However, this inclusion also means that there will be extra scrutiny on regional companies and increasing demands on their transparency and disclosure practices by international institutional investors driving meaningful ESG reporting.

While a company produces financial reports to show its performance and numbers, it should also produce ESG or sustainability reports to provide ‘the story behind the numbers’. They should produce a summary of quantitative and qualitative disclosures, supported by analysis of performance across these ESG factors and specific metrics.

As some of Hawkamah’s previous market reports have shown, whereas governance reporting in the MENA region has improved significantly over the years (partly as a response to the issuance of corporate governance codes and mandated disclosures in the region), environmental and social reporting remain weak. This is an area where the MENA region has significant room to improve.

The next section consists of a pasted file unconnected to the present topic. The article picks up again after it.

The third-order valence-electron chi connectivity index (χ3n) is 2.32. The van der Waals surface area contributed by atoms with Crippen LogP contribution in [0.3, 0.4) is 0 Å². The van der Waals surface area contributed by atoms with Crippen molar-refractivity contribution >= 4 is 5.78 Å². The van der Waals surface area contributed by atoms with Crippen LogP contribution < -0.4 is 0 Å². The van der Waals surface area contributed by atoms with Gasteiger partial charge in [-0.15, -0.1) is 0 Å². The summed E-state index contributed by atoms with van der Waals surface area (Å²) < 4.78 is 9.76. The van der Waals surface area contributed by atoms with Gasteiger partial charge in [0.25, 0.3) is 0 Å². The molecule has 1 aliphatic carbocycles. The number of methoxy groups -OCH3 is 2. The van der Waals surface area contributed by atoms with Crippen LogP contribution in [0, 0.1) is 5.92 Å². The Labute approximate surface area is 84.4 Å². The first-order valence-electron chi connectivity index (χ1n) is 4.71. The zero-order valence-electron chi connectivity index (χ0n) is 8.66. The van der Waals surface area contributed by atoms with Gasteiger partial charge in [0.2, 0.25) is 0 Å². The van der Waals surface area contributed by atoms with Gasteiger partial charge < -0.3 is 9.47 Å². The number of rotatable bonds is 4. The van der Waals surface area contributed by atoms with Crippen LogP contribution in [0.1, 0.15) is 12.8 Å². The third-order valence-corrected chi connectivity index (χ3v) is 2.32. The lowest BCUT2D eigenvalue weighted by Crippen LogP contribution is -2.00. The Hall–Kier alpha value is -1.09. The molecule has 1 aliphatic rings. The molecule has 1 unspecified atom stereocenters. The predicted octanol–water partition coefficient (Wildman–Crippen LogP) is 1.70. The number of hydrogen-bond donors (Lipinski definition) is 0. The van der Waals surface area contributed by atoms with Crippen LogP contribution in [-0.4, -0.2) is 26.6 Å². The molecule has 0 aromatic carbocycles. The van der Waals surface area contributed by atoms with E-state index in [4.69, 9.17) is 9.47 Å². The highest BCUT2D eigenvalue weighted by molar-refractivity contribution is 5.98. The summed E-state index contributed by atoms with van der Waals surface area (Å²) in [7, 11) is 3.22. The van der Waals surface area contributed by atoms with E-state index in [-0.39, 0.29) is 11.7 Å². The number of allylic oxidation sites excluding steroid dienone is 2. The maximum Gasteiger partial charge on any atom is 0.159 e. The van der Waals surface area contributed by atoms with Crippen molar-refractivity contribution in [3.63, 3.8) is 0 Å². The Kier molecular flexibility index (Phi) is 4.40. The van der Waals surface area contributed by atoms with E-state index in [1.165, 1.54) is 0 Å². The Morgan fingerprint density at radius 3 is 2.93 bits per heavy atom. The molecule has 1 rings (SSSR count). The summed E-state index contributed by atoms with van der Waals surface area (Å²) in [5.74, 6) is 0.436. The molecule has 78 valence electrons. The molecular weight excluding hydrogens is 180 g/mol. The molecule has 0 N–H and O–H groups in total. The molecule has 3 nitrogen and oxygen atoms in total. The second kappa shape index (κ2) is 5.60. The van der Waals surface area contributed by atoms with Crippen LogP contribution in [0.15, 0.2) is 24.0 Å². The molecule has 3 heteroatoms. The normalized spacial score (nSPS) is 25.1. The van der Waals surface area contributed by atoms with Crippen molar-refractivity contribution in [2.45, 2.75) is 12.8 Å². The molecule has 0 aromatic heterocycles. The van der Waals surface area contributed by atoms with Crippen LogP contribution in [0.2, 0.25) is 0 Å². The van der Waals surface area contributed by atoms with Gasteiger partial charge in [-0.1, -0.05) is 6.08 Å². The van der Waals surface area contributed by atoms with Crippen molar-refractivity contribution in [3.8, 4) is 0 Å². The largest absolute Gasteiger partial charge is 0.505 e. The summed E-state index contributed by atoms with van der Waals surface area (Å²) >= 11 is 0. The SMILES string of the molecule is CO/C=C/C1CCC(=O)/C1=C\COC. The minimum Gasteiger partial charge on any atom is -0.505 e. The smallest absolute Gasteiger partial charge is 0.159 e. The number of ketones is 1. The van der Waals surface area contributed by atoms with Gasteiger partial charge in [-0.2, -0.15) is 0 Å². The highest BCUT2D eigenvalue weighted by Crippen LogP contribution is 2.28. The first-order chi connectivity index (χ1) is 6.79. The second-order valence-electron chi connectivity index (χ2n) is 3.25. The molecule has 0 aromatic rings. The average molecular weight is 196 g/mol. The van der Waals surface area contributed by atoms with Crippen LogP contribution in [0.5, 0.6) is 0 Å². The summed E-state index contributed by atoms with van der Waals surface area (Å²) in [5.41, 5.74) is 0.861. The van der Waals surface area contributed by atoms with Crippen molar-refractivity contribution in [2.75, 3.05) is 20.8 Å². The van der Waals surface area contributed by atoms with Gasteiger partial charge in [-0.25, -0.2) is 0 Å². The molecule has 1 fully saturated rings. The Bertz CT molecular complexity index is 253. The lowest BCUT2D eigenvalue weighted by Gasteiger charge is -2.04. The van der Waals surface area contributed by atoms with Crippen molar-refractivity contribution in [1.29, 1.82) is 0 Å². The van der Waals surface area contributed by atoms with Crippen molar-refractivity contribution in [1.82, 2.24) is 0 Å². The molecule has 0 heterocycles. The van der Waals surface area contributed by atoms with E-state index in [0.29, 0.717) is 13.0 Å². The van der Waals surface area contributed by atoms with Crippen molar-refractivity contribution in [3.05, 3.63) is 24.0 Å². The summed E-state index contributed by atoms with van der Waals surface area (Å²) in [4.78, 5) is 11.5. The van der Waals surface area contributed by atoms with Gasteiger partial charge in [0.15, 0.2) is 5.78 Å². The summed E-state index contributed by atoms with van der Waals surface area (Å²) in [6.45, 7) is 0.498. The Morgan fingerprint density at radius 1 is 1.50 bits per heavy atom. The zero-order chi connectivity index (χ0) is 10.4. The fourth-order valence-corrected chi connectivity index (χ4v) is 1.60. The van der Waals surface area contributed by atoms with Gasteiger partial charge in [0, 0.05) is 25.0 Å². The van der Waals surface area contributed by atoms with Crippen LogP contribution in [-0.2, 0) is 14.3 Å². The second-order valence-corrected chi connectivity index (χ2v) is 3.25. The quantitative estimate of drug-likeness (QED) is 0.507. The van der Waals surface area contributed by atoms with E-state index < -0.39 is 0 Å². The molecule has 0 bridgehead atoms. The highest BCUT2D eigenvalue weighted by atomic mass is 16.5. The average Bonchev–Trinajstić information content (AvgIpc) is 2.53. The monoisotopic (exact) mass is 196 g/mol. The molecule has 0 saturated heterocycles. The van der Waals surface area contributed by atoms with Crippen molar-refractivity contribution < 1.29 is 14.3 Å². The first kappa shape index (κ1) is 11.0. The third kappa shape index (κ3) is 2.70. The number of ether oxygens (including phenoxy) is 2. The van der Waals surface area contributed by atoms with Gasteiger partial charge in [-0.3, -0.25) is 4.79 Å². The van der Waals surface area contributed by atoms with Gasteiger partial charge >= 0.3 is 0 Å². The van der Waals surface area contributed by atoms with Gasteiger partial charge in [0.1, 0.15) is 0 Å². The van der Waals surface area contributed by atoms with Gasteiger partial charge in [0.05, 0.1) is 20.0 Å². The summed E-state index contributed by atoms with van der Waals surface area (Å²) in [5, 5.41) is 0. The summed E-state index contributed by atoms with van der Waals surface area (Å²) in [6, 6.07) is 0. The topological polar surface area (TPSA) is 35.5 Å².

We came to realise through our work with large MENA companies that when companies are not reporting, that does not mean that they do not have anything to report. We came across companies with relatively good environmental and social programmes, but they simply did not think that it was important to disclose them.

Nonetheless, it is noteworthy that the percentage of MENA companies producing meaningful sustainability reports, whether as standalone reports or as part of their annual reports, has increased significantly over the past five years. Ten years back, it would have been impossible to find a listed company in the region producing a sustainability report. Last year, as part of our work on the S&P Hawkamah ESG index, covering the largest 150 MENA-listed companies, we realised that the percentage had came up from zero to almost 20 per cent. Approximately half of the 150 companies are disclosing their environmental policies.